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Kent, William

William Kent, like many others of the early Georgian period, made his Grand Tour to Rome and there embraced the Italianate architectural ideas of Andrea Palladio, the highly influential Italian architect of the 16th century, called Palladianism. This style of architecture adhered to principles of classical Roman architecture based on mathematical proportions rather than the rich ornamental style also characteristic of the Renaissance.

The original architects of the Palladian style made no designs for furniture, being more interested in the overall layout of buildings, grounds, and gardens. Furniture was a mere addition and had to be in line with the other elements. Therefore, Kent set about creating a style of furniture that would complement the Palladian architecture of great homes and their interiors, enhance their architectural symmetry, and work with their existing windows, doors, chimney pieces, and cornices. The "Kentian" furniture that resulted was sculptural, often of monumental size, and heavily adorned with lavish carving and golden ornamentation such as pediments, masks, and sphinxes. As a result, Palladian style furniture stood apart from most other early Georgian furniture in that it was designed and made for a small, very wealthy class of people and appeared only in their great country homes, mansions, and palaces.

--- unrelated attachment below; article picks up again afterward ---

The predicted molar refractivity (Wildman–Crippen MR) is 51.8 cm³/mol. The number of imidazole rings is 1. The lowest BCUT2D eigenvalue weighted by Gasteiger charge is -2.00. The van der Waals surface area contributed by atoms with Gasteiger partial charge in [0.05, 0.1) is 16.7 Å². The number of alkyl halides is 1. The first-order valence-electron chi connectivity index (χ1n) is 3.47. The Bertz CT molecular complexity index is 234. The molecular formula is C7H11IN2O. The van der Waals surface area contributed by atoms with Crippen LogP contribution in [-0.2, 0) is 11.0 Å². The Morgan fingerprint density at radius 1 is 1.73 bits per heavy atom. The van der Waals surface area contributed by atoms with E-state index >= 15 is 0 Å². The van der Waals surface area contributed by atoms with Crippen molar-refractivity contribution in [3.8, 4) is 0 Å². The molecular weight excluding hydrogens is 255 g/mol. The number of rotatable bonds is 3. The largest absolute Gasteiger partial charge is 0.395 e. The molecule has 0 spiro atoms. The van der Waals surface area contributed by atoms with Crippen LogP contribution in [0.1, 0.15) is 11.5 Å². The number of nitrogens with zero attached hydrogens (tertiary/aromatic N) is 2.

Politician and writer Horace Walpole once said that William Kent "was a painter, an architect, and the father of modern gardening. In the first character he was below mediocrity; in the second, he was a restorer of the science; in the last, an original, and the inventor of an art that realizes painting and improves nature. Mahomet imagined an elysium, Kent created many." In his own age, Kent's fame and popularity were so great that he was employed to give designs for all things, even for ladies' birthday dresses, of which he could know nothing and which he decorated with the five classical orders of architecture.


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